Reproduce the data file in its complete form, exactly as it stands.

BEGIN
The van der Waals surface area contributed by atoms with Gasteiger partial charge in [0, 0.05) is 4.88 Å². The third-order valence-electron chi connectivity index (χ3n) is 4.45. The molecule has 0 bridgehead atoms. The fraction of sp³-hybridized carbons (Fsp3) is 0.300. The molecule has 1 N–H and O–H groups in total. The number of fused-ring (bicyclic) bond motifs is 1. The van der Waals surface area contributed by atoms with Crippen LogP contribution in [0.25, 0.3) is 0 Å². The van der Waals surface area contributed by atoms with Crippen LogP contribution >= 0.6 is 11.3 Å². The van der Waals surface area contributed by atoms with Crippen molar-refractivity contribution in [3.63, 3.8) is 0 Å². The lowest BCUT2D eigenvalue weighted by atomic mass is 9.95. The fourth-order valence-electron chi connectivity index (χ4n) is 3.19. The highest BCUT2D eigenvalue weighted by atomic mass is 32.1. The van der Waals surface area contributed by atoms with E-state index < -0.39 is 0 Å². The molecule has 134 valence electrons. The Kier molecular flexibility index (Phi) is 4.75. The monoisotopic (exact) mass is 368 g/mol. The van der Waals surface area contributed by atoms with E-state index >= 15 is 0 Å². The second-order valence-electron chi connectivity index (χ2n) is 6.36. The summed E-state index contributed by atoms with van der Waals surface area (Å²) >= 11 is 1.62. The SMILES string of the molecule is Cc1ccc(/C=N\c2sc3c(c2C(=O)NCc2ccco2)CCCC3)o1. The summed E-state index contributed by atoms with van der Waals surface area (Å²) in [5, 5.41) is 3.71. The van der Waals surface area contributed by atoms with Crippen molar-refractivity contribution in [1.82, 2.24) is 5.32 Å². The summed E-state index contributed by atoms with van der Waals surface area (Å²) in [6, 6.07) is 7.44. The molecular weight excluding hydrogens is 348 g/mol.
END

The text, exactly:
The van der Waals surface area contributed by atoms with Gasteiger partial charge in [0, 0.05) is 4.88 Å². The third-order valence-electron chi connectivity index (χ3n) is 4.45. The molecule has 0 bridgehead atoms. The fraction of sp³-hybridized carbons (Fsp3) is 0.300. The molecule has 1 N–H and O–H groups in total. The number of fused-ring (bicyclic) bond motifs is 1. The van der Waals surface area contributed by atoms with Crippen LogP contribution in [0.25, 0.3) is 0 Å². The van der Waals surface area contributed by atoms with Crippen LogP contribution >= 0.6 is 11.3 Å². The van der Waals surface area contributed by atoms with Crippen molar-refractivity contribution in [3.63, 3.8) is 0 Å². The lowest BCUT2D eigenvalue weighted by atomic mass is 9.95. The fourth-order valence-electron chi connectivity index (χ4n) is 3.19. The highest BCUT2D eigenvalue weighted by atomic mass is 32.1. The van der Waals surface area contributed by atoms with E-state index < -0.39 is 0 Å². The molecule has 134 valence electrons. The Kier molecular flexibility index (Phi) is 4.75. The monoisotopic (exact) mass is 368 g/mol. The van der Waals surface area contributed by atoms with E-state index >= 15 is 0 Å². The second-order valence-electron chi connectivity index (χ2n) is 6.36. The summed E-state index contributed by atoms with van der Waals surface area (Å²) >= 11 is 1.62. The SMILES string of the molecule is Cc1ccc(/C=N\c2sc3c(c2C(=O)NCc2ccco2)CCCC3)o1. The summed E-state index contributed by atoms with van der Waals surface area (Å²) in [5, 5.41) is 3.71. The van der Waals surface area contributed by atoms with Crippen molar-refractivity contribution in [1.82, 2.24) is 5.32 Å². The summed E-state index contributed by atoms with van der Waals surface area (Å²) in [6, 6.07) is 7.44. The molecular weight excluding hydrogens is 348 g/mol.